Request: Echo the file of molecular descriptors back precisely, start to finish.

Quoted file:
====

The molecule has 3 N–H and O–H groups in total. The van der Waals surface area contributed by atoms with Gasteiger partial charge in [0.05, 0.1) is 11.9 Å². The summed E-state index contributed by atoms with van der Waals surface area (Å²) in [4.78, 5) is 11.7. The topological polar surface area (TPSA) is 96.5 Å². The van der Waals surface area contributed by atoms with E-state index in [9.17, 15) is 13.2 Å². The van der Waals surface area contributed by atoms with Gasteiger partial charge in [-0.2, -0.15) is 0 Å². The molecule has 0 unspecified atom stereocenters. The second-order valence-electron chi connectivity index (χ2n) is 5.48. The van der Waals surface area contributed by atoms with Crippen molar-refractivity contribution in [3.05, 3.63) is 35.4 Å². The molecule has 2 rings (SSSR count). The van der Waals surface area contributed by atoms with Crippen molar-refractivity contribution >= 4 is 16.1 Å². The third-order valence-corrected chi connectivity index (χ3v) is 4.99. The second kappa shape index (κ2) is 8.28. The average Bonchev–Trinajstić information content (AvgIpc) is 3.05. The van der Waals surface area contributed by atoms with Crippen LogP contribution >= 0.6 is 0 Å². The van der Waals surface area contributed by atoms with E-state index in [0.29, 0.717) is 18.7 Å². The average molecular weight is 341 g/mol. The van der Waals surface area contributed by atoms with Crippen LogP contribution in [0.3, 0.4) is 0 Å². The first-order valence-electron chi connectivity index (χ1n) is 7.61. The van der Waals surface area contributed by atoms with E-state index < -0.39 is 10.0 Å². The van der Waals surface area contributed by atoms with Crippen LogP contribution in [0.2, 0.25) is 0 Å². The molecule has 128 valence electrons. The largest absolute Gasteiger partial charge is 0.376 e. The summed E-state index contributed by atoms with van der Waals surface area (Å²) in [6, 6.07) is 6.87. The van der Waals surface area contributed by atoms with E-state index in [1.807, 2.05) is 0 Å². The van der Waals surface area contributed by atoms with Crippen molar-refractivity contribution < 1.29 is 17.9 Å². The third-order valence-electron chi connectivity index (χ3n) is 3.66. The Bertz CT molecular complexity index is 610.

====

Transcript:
The molecule has 3 N–H and O–H groups in total. The van der Waals surface area contributed by atoms with Gasteiger partial charge in [0.05, 0.1) is 11.9 Å². The summed E-state index contributed by atoms with van der Waals surface area (Å²) in [4.78, 5) is 11.7. The topological polar surface area (TPSA) is 96.5 Å². The van der Waals surface area contributed by atoms with E-state index in [9.17, 15) is 13.2 Å². The van der Waals surface area contributed by atoms with Gasteiger partial charge in [-0.2, -0.15) is 0 Å². The molecule has 0 unspecified atom stereocenters. The second-order valence-electron chi connectivity index (χ2n) is 5.48. The van der Waals surface area contributed by atoms with Crippen molar-refractivity contribution in [3.05, 3.63) is 35.4 Å². The molecule has 2 rings (SSSR count). The van der Waals surface area contributed by atoms with Crippen molar-refractivity contribution >= 4 is 16.1 Å². The third-order valence-corrected chi connectivity index (χ3v) is 4.99. The second kappa shape index (κ2) is 8.28. The average Bonchev–Trinajstić information content (AvgIpc) is 3.05. The van der Waals surface area contributed by atoms with Crippen LogP contribution >= 0.6 is 0 Å². The van der Waals surface area contributed by atoms with E-state index in [0.29, 0.717) is 18.7 Å². The average molecular weight is 341 g/mol. The van der Waals surface area contributed by atoms with Crippen LogP contribution in [0.3, 0.4) is 0 Å². The first-order valence-electron chi connectivity index (χ1n) is 7.61. The van der Waals surface area contributed by atoms with E-state index < -0.39 is 10.0 Å². The van der Waals surface area contributed by atoms with Crippen LogP contribution in [0.2, 0.25) is 0 Å². The molecule has 128 valence electrons. The largest absolute Gasteiger partial charge is 0.376 e. The summed E-state index contributed by atoms with van der Waals surface area (Å²) in [6, 6.07) is 6.87. The van der Waals surface area contributed by atoms with E-state index in [1.807, 2.05) is 0 Å². The van der Waals surface area contributed by atoms with Crippen molar-refractivity contribution < 1.29 is 17.9 Å². The third-order valence-electron chi connectivity index (χ3n) is 3.66. The Bertz CT molecular complexity index is 610.